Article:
For the first time, Florida quarterback Kyle Trask feels the weight of expectation — however, don’t expect his approach to change. If anything, Florida’s incumbent starter is more comfortable heading into his fifth year with the program and his third in coach Dan Mullen’s system.
“It definitely helps having a lot more experience under my belt and going into my fifth year,” said Trask, “but really nothing’s changing for me. I’m still going to compete every day and try to get better every day, find something new I can work on and just continue to go from there.”
When it comes to Florida’s passing game, there’s plenty of new for Trask to familiarize himself with.
Although the Manvel, Texas, native has clearly established camaraderie with his pass-catching teammates, much of the focus will be replacing the production left in the wake of departing wide receivers Tyrie Cleveland, Josh Hammond, Van Jefferson and Freddie Swain. Factor in the loss of Lamical Perine and the Gators will look to replace five of their top-eight leading receivers from 2019.
No small task, yet one Trask is anticipating.
“Those guys were incredible. They were great leaders, on and off the field. They’ll be missed. But at the same time, it’s next man up. I think these young receivers have done a great job of really just working their tails off. All the quarterbacks have been working a lot with them, just on throwing and timing. We’ll be ready when the time comes,” Trask said. “We’ll just continue to work on our timing. We’ve been throwing a lot off the field, trying to always improve and stay sharp. It’s going to take a lot of hard work from all of us. I think we’ve done a great job of that so far.”
With spring practice set to commence Monday, the time is nigh for fine-tuning said timing. Although the offseason workouts, position-group meetings and last season’s production do factor heavily into Florida’s rotations, the spring offers everyone on the roster an opportunity to ascend on the depth chart and simultaneously further the rapport among passer and receiver.
Capitalizing on said opportunities is another story entirely.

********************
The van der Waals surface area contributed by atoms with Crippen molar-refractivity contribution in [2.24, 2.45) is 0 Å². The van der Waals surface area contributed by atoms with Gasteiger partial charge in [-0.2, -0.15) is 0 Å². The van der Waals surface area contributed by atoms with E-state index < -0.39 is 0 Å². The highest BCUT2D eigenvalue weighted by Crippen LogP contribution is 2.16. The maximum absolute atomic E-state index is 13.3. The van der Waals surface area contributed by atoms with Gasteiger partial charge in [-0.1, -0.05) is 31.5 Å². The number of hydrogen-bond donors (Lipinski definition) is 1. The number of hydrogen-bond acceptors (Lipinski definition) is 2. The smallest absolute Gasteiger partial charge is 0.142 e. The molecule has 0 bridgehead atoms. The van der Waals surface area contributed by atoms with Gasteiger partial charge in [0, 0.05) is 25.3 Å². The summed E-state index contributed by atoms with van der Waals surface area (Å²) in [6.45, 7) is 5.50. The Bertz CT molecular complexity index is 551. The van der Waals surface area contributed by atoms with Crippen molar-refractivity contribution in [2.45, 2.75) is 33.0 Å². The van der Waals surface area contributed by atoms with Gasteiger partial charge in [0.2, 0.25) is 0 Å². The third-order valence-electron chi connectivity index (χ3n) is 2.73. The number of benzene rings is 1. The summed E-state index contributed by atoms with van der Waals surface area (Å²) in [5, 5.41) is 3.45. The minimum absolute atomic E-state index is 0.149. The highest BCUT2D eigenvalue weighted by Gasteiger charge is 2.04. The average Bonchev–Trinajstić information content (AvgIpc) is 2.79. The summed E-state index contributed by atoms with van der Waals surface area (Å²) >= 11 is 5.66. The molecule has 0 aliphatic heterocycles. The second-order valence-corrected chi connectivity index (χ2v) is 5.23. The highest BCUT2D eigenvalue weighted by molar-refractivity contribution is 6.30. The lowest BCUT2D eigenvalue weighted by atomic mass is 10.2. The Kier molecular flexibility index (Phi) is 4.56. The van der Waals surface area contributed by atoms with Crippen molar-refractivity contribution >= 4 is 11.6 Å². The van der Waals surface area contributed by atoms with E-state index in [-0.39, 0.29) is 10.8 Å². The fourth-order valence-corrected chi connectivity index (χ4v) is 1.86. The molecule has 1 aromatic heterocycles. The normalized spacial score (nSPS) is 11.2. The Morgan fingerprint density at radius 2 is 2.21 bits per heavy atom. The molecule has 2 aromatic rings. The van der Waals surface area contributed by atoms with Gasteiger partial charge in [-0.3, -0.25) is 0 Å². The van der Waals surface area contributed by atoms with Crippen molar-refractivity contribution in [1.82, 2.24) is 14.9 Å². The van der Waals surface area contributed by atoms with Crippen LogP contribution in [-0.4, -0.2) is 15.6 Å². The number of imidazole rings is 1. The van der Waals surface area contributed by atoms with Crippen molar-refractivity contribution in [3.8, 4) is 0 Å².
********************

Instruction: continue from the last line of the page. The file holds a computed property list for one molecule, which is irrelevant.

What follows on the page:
“Coach Mullen’s always done that, ever since we’ve gotten here, especially in the spring. Everyone’s going to get their opportunity,” Trask said. “We just have to take it upon ourselves to compete every day and make sure we just keep getting better.”
Trask knows that starts with himself. Despite throwing for nearly 3,000 yards, Trask knows he can continue improving, particularly when it comes to his mechanics and decision-making.
“The biggest thing for me, now that I kinda have a good gist of the offense,” he said, “I just really want to make sure I’m getting the ball out quick and really focus on making quick decisions, because that’s an important part of my game, and really that’s what Coach Mullen wants to see.”
After such an unexpected yet affirming ascension, it hasn’t been all work for Trask. Many thought he’d never be in this position — others publicly grumbled he should set his sights slightly lower and take advantage of the transfer portal. The seven years of preparation and patience is undoubtedly part of Trask’s story to this point, but the narrative remains unfinished. With high expectations heading into his first camp as the returning starter, Trask remains focused on ensuring the next chapter is just as enthralling and unpredictable.
“When you have that time, I think it’s important to reflect and just kind of take it all in for a little bit. We have done that. We had a great season,” Trask said. “But at this point, it’s a completely new team and we’re just focused on 2020 and how we can get better.”